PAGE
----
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    Author(s): L.B. Brown; B. Allen-Diaz
    Date: 2009
    Source: Forest Ecology and Management. 257(4): 1271-1280
    Publication Series: Scientific Journal (JRNL)
    PDF: View PDF  (765.0 KB)


    Sudden oak death (SOD), caused by the recently discovered non-native invasive pathogen, Phytophthora ramorum, has already killed tens of thousands of native coast live oak and tanoak trees in California. Little is known of potential short and long term impacts of this novel plant–pathogen interaction on forest structure and composition. Coast live oak (Quercus agrifolia) and bay laurel (Umbellularia californica) form mixed-evergreen forests along the northern California coast. This study measured tree mortality over a gradient of disease in three time periods. Direct measurements of current mortality were taken during 2004, representing a point-in-time estimate of present and ongoing mortality. Past stand conditions, c. 1994, were estimated using a stand reconstruction technique. Future stand conditions, c. 2014, were calculated by assuming that, given a lack of host resistance, live trees showing signs of the disease in 2004 would die. Results indicate that coast live oaks died at a rate of 4.4–5.5% year−1 between 1994 and 2004 in highly impacted sites, compared with a background rate of 0.49% year−1, a ten-fold increase in mortality. From 2004 to 2014, mortality rates in the same sites were 0.8–2.6% year−1. Over the entire period, in highly impacted sites, a 59–70% loss of coast live oak basal area was predicted, and coast live oak decreased from 60% to 40% of total stand basal area, while bay laurel increased from 22% to 37%. Future stand structures will likely have greater proportions of bay laurel relative to coast live oak.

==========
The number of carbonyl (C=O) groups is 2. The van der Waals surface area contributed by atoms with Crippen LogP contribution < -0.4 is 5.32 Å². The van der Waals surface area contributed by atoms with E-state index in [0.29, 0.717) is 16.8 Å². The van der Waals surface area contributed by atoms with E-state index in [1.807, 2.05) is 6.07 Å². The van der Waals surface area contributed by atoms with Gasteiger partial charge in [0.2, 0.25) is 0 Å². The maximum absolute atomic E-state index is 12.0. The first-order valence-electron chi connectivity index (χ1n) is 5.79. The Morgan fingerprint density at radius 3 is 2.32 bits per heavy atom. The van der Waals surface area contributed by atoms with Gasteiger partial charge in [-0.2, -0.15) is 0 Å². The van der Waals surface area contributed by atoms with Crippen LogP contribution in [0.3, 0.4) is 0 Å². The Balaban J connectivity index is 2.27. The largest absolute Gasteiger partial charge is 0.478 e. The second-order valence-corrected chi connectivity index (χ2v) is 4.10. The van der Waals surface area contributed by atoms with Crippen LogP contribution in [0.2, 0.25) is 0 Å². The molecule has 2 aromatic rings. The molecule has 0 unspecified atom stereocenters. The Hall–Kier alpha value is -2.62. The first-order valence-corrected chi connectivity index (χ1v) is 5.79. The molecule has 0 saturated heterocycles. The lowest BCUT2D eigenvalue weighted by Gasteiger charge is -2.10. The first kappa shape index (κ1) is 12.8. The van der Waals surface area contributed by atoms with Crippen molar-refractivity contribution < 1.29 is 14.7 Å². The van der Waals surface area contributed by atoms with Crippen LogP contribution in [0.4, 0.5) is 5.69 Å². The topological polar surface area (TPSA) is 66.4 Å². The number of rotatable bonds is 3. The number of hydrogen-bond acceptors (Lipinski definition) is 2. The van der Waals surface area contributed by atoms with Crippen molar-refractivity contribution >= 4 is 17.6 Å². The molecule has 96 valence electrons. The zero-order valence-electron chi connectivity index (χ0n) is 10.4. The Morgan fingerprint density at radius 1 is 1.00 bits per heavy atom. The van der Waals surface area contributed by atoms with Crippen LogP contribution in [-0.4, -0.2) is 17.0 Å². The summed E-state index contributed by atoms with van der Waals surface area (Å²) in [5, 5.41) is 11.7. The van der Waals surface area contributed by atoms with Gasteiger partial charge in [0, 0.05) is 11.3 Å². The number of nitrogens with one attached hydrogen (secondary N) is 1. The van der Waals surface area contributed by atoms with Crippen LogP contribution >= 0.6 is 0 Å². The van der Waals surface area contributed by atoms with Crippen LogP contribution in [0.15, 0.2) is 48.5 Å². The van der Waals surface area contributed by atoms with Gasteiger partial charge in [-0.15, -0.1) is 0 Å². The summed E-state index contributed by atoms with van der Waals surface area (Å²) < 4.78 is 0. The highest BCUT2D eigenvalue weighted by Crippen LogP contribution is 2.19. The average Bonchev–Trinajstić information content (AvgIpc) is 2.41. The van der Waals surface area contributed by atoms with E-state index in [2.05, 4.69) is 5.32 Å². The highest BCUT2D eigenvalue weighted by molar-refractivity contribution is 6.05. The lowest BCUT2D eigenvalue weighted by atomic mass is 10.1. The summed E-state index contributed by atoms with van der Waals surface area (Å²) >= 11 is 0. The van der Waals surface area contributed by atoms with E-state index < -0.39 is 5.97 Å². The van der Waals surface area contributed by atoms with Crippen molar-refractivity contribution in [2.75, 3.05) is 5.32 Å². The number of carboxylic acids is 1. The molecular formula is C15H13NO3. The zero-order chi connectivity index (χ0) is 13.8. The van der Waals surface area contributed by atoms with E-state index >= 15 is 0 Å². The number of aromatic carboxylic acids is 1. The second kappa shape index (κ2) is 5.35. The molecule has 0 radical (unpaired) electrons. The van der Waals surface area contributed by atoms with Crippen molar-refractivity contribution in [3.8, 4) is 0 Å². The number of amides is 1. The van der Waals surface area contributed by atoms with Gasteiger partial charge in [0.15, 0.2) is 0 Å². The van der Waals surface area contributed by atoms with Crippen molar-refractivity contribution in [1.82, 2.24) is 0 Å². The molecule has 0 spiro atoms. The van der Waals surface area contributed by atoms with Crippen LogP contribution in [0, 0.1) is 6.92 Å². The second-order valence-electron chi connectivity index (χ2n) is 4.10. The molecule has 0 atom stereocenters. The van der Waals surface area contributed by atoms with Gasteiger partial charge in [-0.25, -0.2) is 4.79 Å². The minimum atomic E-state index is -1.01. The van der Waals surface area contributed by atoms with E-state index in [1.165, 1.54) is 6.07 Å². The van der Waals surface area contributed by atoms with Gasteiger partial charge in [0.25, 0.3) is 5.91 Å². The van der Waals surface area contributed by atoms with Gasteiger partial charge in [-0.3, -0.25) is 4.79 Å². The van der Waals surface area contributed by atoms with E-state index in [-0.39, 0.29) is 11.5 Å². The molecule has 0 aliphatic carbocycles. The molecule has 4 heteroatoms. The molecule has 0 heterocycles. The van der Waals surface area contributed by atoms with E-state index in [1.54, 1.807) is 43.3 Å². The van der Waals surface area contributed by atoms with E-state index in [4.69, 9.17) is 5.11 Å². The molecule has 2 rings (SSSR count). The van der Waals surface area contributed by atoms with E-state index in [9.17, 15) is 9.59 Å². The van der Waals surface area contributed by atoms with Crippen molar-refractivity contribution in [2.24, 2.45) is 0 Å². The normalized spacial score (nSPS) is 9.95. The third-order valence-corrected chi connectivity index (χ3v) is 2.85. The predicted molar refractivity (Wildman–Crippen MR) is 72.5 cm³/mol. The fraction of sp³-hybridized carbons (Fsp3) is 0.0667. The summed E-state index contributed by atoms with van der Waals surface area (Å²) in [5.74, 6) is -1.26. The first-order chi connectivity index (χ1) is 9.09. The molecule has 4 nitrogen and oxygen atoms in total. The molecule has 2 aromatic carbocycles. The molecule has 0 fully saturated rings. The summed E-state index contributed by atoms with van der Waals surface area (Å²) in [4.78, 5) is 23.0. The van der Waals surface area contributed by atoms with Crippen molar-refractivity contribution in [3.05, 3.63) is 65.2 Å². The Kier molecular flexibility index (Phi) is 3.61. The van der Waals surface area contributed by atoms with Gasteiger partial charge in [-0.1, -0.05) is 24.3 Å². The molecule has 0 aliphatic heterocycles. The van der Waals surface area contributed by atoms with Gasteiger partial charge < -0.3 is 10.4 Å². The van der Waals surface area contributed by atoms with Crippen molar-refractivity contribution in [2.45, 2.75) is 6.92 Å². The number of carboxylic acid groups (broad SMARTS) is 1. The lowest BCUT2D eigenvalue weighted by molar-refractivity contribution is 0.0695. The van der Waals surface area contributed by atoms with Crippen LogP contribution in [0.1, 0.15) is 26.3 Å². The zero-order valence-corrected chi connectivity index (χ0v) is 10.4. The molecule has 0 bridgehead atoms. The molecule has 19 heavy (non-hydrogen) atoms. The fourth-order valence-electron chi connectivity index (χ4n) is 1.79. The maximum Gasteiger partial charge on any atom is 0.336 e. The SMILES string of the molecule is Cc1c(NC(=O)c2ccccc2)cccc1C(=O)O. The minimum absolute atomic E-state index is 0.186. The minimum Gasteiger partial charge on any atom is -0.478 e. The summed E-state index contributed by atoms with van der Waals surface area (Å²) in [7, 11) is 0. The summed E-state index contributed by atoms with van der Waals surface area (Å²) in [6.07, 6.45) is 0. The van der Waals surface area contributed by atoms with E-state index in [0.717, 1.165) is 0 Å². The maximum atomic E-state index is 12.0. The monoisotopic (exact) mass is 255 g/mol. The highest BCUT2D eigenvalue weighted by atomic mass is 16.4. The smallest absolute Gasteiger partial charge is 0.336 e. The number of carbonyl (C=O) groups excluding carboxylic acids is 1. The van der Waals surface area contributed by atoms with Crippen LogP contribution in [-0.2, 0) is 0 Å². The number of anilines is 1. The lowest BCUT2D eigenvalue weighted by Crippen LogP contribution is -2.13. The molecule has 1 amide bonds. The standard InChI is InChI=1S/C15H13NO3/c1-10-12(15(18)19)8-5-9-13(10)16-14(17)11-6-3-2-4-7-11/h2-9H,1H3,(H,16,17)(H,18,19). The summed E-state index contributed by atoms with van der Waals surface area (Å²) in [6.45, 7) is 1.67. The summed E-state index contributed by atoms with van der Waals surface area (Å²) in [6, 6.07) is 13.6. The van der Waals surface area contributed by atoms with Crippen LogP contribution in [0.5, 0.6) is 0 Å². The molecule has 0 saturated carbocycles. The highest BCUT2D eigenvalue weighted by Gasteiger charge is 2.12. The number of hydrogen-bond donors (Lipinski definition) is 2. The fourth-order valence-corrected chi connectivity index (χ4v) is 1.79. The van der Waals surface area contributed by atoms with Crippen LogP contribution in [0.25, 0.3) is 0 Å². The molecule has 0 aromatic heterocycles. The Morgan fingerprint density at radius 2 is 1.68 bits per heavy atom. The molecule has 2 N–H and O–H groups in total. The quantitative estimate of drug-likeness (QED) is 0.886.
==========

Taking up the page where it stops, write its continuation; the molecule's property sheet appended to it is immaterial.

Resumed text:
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    Brown, L.B.; Allen-Diaz, B. 2009. Forest stand dynamics and sudden oak death: Mortality in mixed-evergreen forests dominated by coast live oak. Forest Ecology and Management. 257(4): 1271-1280.


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    Phytophthora ramorum, Quercus agrifolia, Oak mortality, Stand reconstruction, Forest response, Forest disease, Invasive

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